These changes will reduce the F-35's engine performance and will add more weight to the airplane, thus reducing the aircraft's theoretical combat performance, all other things being equal.

      Based on the fact that full-rate production for the F-35 is now seven years late compared to the original 1996 program plan of 2007 for FRP, it is easy to speculate that we have not seen the last of these kinds of issues with F-35 LRIP aircraft. These problems go with the territory when attempting to load this much combat capability into this small of an airframe.

      Given that the F-35 program is immune from cancellation regardless of its actual cost and schedule performance, this kind of situation could go on for another thirty years or more.

      I am not being sarcastic here, it is what I honestly expect will happen.

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    3. Glad to help ... Paid lifetime warranty, not exactly. Those costs are negotiated annual costs, based on what one would expect to pay for the sustainment of the engines. So, you can look at like an installment plan for the warranty. An installment plan based on historical costs and expected failure rates. Best interests of the Navy are taken into account, and it does hold the KTR accountable.

      Time will tell if a PBL of this magnitude will be cost effective.

      AJF

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    4. Scott, that's one of the best comments I've seen in some time - insightful and logical. Also, disturbing! Thanks for the contribution!

      You and AJF have offered some great information and food for thought.

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    5. AJF, will the Navy's F-35 engines be treated the same way? I can see the manf establishing supply locations and tech support at major AF bases. Is it practical to do the same aboard carriers?

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    6. CNO ... Interesting article that speaks to PBL, worth a read.

      http://insidedefense.com/Inside-the-Pentagon/Inside-the-Pentagon-10/16/2014/industry-dod-missing-out-on-win-win-situation-that-could-save-billions/menu-id-80.html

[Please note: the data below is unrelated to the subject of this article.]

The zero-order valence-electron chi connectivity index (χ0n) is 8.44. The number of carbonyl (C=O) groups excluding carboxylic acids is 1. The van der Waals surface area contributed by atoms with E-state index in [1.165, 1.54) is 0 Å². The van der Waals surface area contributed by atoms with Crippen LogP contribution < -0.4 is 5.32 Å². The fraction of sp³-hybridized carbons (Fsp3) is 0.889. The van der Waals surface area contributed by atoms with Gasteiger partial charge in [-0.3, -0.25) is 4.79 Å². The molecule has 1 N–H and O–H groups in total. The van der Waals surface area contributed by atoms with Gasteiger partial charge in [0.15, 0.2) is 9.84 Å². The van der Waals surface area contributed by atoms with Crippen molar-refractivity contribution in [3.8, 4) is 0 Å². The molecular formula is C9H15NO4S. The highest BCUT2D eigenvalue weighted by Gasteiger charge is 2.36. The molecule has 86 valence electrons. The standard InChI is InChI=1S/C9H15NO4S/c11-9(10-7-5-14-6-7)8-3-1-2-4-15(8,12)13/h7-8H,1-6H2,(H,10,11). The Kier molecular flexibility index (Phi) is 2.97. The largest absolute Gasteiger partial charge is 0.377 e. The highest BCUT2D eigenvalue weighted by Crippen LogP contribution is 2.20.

AJF

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    7. AJF, the article you linked to appears to be behind a subscriber firewall so I can't see it. Was there a particular aspect you wanted to call to my attention?

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  6. ComNavOps ... I am not an expert in the logistical engine supply chain, but I think you have it right. Limited onboard repair capability, with land based supply locations and tech support as required. This is not any different than existing support for other carrier based aircraft. Basically, certain repairs can be done and/or a limited amount of engine rebuild, if that capability is exceeded, then a new engine is installed, and damaged engine is transported off board for repairs. This is part of that PBL strategy, KTRs responsibility to make sure enough Ready For Installation (RFI) engines are available.

    AJF

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  7. Not bad really... considering the low volumes. The Boeing 777's GE90 engine is about $16 million by itself, about $24 million with a maintenance contract. That is a mass produced engine with over 2000 engines delivered.

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  8. wait am i reading it right ? 2 engines of a hornet is still cheaper than a single F35 engine ? is this price gouging by the engine manufacturer ?

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    1. The F-35's engine is a low volume engine at this point, and the highly ambitious performance objectives expected from this engine make it a comparatively spendy proposition by definition, regardless of how many are being procured..

      We would have been much better off with using a two-engine airframe as the conceptual starting point for developing a common USAF/USN strike-optimized fighter, leaving the USMC to decide for itself whether it was worth it to develop their own single-engine STOVL fighter for their own needs.